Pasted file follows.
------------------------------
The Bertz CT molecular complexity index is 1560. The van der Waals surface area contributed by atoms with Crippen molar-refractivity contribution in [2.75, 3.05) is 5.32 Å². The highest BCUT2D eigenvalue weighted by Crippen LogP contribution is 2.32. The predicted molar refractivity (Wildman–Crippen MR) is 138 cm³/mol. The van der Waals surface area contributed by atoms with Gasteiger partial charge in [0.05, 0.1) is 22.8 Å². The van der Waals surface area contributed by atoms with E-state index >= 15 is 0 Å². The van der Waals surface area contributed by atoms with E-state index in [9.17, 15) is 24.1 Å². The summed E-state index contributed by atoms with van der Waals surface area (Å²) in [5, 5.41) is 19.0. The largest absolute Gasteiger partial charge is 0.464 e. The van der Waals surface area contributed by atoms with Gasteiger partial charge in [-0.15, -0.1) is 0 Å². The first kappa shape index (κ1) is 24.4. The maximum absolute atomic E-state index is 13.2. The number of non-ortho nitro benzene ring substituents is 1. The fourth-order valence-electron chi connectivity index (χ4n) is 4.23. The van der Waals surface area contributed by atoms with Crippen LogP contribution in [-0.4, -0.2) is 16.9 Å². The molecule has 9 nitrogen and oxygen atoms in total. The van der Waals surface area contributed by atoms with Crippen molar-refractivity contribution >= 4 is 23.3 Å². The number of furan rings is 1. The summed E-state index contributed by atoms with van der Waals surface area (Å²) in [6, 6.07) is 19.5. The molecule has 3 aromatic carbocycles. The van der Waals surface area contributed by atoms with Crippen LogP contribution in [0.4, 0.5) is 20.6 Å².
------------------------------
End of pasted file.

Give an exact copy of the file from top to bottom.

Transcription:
The Bertz CT molecular complexity index is 1560. The van der Waals surface area contributed by atoms with Crippen molar-refractivity contribution in [2.75, 3.05) is 5.32 Å². The highest BCUT2D eigenvalue weighted by Crippen LogP contribution is 2.32. The predicted molar refractivity (Wildman–Crippen MR) is 138 cm³/mol. The van der Waals surface area contributed by atoms with Gasteiger partial charge in [0.05, 0.1) is 22.8 Å². The van der Waals surface area contributed by atoms with E-state index >= 15 is 0 Å². The van der Waals surface area contributed by atoms with E-state index in [9.17, 15) is 24.1 Å². The summed E-state index contributed by atoms with van der Waals surface area (Å²) in [5, 5.41) is 19.0. The largest absolute Gasteiger partial charge is 0.464 e. The van der Waals surface area contributed by atoms with Gasteiger partial charge in [-0.15, -0.1) is 0 Å². The first kappa shape index (κ1) is 24.4. The maximum absolute atomic E-state index is 13.2. The number of non-ortho nitro benzene ring substituents is 1. The fourth-order valence-electron chi connectivity index (χ4n) is 4.23. The van der Waals surface area contributed by atoms with Crippen LogP contribution in [-0.4, -0.2) is 16.9 Å². The molecule has 9 nitrogen and oxygen atoms in total. The van der Waals surface area contributed by atoms with Crippen molar-refractivity contribution >= 4 is 23.3 Å². The number of furan rings is 1. The summed E-state index contributed by atoms with van der Waals surface area (Å²) in [6, 6.07) is 19.5. The molecule has 3 aromatic carbocycles. The van der Waals surface area contributed by atoms with Crippen LogP contribution in [0.4, 0.5) is 20.6 Å².